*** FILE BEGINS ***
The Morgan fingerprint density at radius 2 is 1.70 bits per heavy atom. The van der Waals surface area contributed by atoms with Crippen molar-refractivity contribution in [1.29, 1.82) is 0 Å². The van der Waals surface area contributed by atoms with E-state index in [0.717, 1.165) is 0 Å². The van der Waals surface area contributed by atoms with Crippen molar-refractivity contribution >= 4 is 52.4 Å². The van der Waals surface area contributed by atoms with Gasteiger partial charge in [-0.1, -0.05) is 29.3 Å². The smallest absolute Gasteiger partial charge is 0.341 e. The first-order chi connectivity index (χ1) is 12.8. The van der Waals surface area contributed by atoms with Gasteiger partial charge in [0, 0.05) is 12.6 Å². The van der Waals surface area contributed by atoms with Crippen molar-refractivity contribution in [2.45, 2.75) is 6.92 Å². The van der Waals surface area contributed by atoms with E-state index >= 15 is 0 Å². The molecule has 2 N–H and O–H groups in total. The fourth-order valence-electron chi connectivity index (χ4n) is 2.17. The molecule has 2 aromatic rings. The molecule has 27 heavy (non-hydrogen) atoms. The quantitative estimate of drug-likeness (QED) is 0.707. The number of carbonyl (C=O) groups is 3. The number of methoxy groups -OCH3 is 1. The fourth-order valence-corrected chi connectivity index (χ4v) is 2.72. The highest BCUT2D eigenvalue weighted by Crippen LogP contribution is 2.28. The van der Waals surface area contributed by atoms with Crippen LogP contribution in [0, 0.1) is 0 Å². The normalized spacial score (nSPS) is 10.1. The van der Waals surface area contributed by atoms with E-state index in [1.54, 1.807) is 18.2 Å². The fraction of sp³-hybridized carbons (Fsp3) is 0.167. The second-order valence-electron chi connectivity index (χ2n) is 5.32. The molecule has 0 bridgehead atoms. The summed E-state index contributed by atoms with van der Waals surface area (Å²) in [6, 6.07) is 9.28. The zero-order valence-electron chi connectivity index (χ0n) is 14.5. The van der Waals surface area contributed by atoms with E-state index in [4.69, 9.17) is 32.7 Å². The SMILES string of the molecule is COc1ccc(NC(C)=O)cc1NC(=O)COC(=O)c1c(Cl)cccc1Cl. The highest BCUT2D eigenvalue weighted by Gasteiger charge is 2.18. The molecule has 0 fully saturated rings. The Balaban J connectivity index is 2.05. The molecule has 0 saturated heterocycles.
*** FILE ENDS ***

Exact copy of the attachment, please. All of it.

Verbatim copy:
The Morgan fingerprint density at radius 2 is 1.70 bits per heavy atom. The van der Waals surface area contributed by atoms with Crippen molar-refractivity contribution in [1.29, 1.82) is 0 Å². The van der Waals surface area contributed by atoms with E-state index in [0.717, 1.165) is 0 Å². The van der Waals surface area contributed by atoms with Crippen molar-refractivity contribution >= 4 is 52.4 Å². The van der Waals surface area contributed by atoms with Gasteiger partial charge in [-0.1, -0.05) is 29.3 Å². The smallest absolute Gasteiger partial charge is 0.341 e. The first-order chi connectivity index (χ1) is 12.8. The van der Waals surface area contributed by atoms with Gasteiger partial charge in [0, 0.05) is 12.6 Å². The van der Waals surface area contributed by atoms with Crippen molar-refractivity contribution in [2.45, 2.75) is 6.92 Å². The van der Waals surface area contributed by atoms with E-state index >= 15 is 0 Å². The molecule has 2 N–H and O–H groups in total. The fourth-order valence-electron chi connectivity index (χ4n) is 2.17. The molecule has 2 aromatic rings. The molecule has 27 heavy (non-hydrogen) atoms. The quantitative estimate of drug-likeness (QED) is 0.707. The number of carbonyl (C=O) groups is 3. The number of methoxy groups -OCH3 is 1. The fourth-order valence-corrected chi connectivity index (χ4v) is 2.72. The highest BCUT2D eigenvalue weighted by Crippen LogP contribution is 2.28. The van der Waals surface area contributed by atoms with Crippen LogP contribution in [0, 0.1) is 0 Å². The normalized spacial score (nSPS) is 10.1. The van der Waals surface area contributed by atoms with E-state index in [1.54, 1.807) is 18.2 Å². The fraction of sp³-hybridized carbons (Fsp3) is 0.167. The second-order valence-electron chi connectivity index (χ2n) is 5.32. The molecule has 0 bridgehead atoms. The summed E-state index contributed by atoms with van der Waals surface area (Å²) in [6, 6.07) is 9.28. The zero-order valence-electron chi connectivity index (χ0n) is 14.5. The van der Waals surface area contributed by atoms with E-state index in [4.69, 9.17) is 32.7 Å². The SMILES string of the molecule is COc1ccc(NC(C)=O)cc1NC(=O)COC(=O)c1c(Cl)cccc1Cl. The highest BCUT2D eigenvalue weighted by Gasteiger charge is 2.18. The molecule has 0 fully saturated rings. The Balaban J connectivity index is 2.05. The molecule has 0 saturated heterocycles.